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Trump looks to forge united front against North Korea on Asia tour

Trump looks to forge united front against North Korea on Asia tour
From CBC - November 5, 2017

U.S. President Donald Trump began his Asian tour on the golf course today, playing a friendly game with Japanese Prime Minister Shinzo Abe. But the rest of Trump's trip is not likely to be nearly as breezy.

In fact, with the threat of North Korea's nuclear weapons program casting a long shadow, the U.S. faces plenty of hazards. And Trump arrives with his own handicap.

He's widely seen as unpredictable, impulsive and hotheaded, while many see his country as a fading powerputting America first and leaving Asia behind.

The trip is not only the longest foreign visit for this novice president, it's most ambitious Asian tour for any U.S. leader in more than a decade. Over 12days, Trump will visit China, Japan, South Korea, Vietnam and the Philippines. He will be tested at two major international conferences.

And at every stop, his goal will be to convince "all nations to do more" to pressure Pyongyang to abandon its nuclear ambitions, according to U.S. national security adviser Lt. Gen. H. R. McMaster. He says that's the number one priority.

China will be the main target of the message. Washington believes Beijing still has unused leverage over its ideological ally. China has tightened economic sanctions against North Korea stopping coal imports, capping oil exports and restricting financial transactionsbut it is still by far Pyongyang's main trading partner.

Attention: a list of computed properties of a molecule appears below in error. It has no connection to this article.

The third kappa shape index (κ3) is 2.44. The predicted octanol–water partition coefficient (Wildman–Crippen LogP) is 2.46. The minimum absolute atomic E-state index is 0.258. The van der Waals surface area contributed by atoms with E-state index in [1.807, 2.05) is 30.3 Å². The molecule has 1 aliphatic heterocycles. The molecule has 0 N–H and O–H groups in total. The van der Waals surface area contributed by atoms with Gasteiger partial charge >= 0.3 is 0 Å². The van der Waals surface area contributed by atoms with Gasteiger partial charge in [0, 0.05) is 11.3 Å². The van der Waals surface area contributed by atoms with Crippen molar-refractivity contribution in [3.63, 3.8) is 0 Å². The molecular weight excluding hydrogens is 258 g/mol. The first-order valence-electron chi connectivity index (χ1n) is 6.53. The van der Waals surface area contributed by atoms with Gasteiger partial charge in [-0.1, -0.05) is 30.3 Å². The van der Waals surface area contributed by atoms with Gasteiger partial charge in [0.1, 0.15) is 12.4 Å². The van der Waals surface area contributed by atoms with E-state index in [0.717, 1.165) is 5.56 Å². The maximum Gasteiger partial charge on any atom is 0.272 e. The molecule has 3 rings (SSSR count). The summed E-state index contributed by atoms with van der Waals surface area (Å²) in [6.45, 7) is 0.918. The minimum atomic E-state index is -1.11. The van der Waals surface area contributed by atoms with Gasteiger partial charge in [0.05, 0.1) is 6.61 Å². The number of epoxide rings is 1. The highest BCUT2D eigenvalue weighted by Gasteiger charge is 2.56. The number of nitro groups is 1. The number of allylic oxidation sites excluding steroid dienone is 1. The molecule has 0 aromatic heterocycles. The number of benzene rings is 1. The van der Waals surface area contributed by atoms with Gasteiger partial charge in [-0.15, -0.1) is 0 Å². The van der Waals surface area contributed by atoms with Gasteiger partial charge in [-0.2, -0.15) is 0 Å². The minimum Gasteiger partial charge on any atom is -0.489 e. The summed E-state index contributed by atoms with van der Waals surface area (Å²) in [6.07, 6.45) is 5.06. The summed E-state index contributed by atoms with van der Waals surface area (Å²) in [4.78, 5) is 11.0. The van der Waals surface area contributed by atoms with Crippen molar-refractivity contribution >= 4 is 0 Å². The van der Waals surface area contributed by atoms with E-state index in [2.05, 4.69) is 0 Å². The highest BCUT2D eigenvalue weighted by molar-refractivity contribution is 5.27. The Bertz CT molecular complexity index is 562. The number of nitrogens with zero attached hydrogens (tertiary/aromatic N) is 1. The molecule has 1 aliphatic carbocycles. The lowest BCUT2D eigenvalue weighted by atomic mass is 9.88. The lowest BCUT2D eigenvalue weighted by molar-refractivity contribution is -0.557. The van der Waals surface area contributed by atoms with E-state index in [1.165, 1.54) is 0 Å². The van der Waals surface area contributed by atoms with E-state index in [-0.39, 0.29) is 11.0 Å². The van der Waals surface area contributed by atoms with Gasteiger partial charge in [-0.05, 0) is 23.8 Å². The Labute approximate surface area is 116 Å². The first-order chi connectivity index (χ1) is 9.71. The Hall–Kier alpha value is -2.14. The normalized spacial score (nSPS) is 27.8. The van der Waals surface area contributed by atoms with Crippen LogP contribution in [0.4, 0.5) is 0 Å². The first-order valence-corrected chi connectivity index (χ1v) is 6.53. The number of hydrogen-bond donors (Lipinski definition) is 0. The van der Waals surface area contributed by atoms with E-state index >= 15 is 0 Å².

Trump wants more from China

Trump has criticized, cajoled and threatened Beijing in speeches and Twitter messages, in an attempt to get President Xi Jinping to exert more influence. He will try again in person this week, but aside from a polite welcome, Trump is unlikely to walk away with much.

China has been taking out massive amounts of money & wealth from the U.S. in totally one-sided trade, but wo not help with North Korea. Nice!

@realDonaldTrump

Xi believes "China has done almost all it can to pressure North Korea," says Zhao Tong from the Carnegie-Tsinghua Center in Beijing.

Beyond that, says Zhao, "deep distrust between Washington and Beijing is preventing China from cooperating more substantively with the United States." Beijing worries the U.S. is too willing to risk a nuclear war on China's doorstep, while not trying hard enough to find a diplomatic solution.

There have been whispers of secret, back-channel contact between Washington and Pyongyang, but little progress.

Meanwhile, plenty of sabre-rattling.

Trump has threatened to rain "fire and fury" on North Korean leader Kim Jong-un, whohe dismissively calls "rocket man."

North Korean aggression ahead of Trump's visit

Kim is building nuclear missiles designed to hit the United States, and experts say he may well be on the verge of having that capability. Trump has shouted back, "we will have no choice but to totally destroy North Korea."

Last Friday, American B-1B bombers buzzed North Korea's coast and no fewer than three aircraft carriers are now descending on the region as Trump arrives. That's the biggest show of U.S. firepower around here since 2011.

But militarily, it's hard for Washington to go much farther without risking war and massive retaliatory attacks on U.S. allies South Korea and Japan.

Trade with China is on the agenda

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